Just because it's a "USB CD Player" doesn't mean it will work in a car, at least in my understanding. Yes, it will get power from the USB, but I don't think the audio will transfer unless the car is specifically set up for that, which I doubt. Correct me if I'm wrong, because that would be nice.I searched "USB CD Player" on Amazon and came up with several in the low $20 price range. https://www.amazon.com/External-CD-...uPWNsaWNrUmVkaXJlY3QmZG9Ob3RMb2dDbGljaz10cnVl
EDIT: I have an old LC portable CD/DVD drive that I use with my laptops that no longer include an optical drive. I just tried it in my CR-V, it works. It is similar to the one I linked here. I cannot confirm that this one will work in your car, but worth a try? Amazon has free returns on most things.
To your edit... so you just plugged the CD drive in via usb and got audio? If that works, that would be very helpful.
I would assume Honda made it since it would most likely be in the middle armrest spot with the other USB inputs.My salesman did point out that the car did not have a CD player, after he spotted several dozen CDs in my trade-in, and offered to install one, for what I considered a reasonable price.
But I didn't need it.
If you are paying Sirius $10/month something's wrong. NEVER take their first offer. I'm paying $5/month, after my 3 month free trial. Works out to $45 for the year.
I agree a 3.5 jack would be a nice feature. I don't think it was Honda who made the decision to not have it anymore, that was probably Pioneer, who made the head unit.
Never take their first offer? I didn't realize Sirius was willing to negotiate. How did you go about asking them for a lower price?
I did the same exact thing, yes. And the Honda won't play any of the files that aren't at a certain bit rate.I have literally my old computer's entire hard drive of MP3s saved to my phone's Samsung player. I also download every song that I buy so I don't have to worry about inferior streaming files that just eat up data.
Here's a discussion about it as an example: Playing music from a USB thumb drive - 2019 CR-V EX
Just reading that discussion demonstrates to me how tedious and exhausting this whole issue is for some people. Obviously, a lot of you are fine, but people like me could have been made happy with a 3.5mm jack that was already part of the design of past vehicles and most likely doesn't cost more than $10 to include on a car.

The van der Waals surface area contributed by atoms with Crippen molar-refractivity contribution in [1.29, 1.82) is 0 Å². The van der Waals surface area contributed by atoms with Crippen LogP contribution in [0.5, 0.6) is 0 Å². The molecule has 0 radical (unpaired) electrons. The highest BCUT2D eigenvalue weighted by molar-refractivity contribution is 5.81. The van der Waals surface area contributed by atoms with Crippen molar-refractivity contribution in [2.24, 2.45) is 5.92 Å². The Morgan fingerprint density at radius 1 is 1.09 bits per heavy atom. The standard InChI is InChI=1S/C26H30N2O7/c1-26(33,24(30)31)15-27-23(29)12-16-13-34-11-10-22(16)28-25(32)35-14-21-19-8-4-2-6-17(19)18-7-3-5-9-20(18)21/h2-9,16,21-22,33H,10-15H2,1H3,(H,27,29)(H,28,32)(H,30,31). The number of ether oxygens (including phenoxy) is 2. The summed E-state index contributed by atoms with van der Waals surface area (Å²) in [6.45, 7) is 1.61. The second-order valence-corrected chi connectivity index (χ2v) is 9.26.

I would prefer not to use Bluetooth for quality reasons, but also because then I can't have the phone plugged in and being used for other things like navigation.I have a bluetooth module the opposite I plug to my 3.5mm adapter Lol so I can have my smartphone play to the aux.
The link you posted has one review and not much information. But here's a similar link:
And note this quote under it:
1. Does not work with PS3, TV, Amplifier, CD, Car, Truck, Xbox One, or Audacity. (The USB interface on those devices do not carry audio signal)
My understanding is, like the quote above says, that USB interfaces do not carry audio signal.
I like the idea of the USB sticks, although it's actually pretty difficult to reach inside the armrest container thing and change them out while driving. It obviously wasn't designed to be manipulated constantly the way CD players were. Anyway, for whatever reason, the Honda software doesn't recognize a lot of the mp3 folders. For example, it might be named "Sting - Ten Summoner's Tales," but the Honda puts it in some other weird spot that isn't alphabetical. So that makes it difficult to search for songs even if they are separated into different sticks. When it was all on my mp3 player, I could easily find what I needed. So now I could just plug my mp3 player into the 3.5mm jack... if it had one.Most new phones have no physical audio jack. It's gone. Nothing to do with Sirius (which is also outdated technology limited to North America only) or any other conspiracy. 3.5 mm is gone everywhere just like the CD slots.
There was a member here who bought color coded USB sticks and had specific style of music copied to specific color of stick. Much easier to navigate. Much less hassle than handling delicate compact discs in a car.
Android Auto/Apple Carplay makes it ever simpler to manage and use your music library.
I switched to fully digital in 2006 when I bought a Kenwood Bluetooth head unit for my daily van. It had Bluetooth streaming and USB for mp3/wma. It also had a rear connector for 3.5 mm which I hooked up to an adapter in the front panel I fabricated back then (no Aliexpress) but only used it once to test.
The issue has been beaten to death in this forum but it's fun every time it comes up. Just like oil change topics.
I realize that new phones don't have physical audio jacks. I have a feeling this has a lot to do with their tendency towards waterproofing everything. But even if not, USB technology is so integrated into smart phones now that it's an easier issue to deal with there. In the car, I can't think of any real reason to get rid of it.
I know you guys are mostly good at technology, but imagine an older person like my mom buying a CRV and trying to implement some of these solutions that seem simple to you. Yes, I get that CD players aren't really included now, but a 3.5mm would open up so many options for so little cost that it makes me assume there must be some other reason afoot than just "it's gone everywhere." Someone like my mom is most likely going to have to just go with Sirius because it's so much easier than any other thing she would be able to implement.
I have Android Auto, and this is an ongoing struggle. I would be totally fine with being all digital if I could easily access my library and quickly find whatever albums and songs I wanted to hear.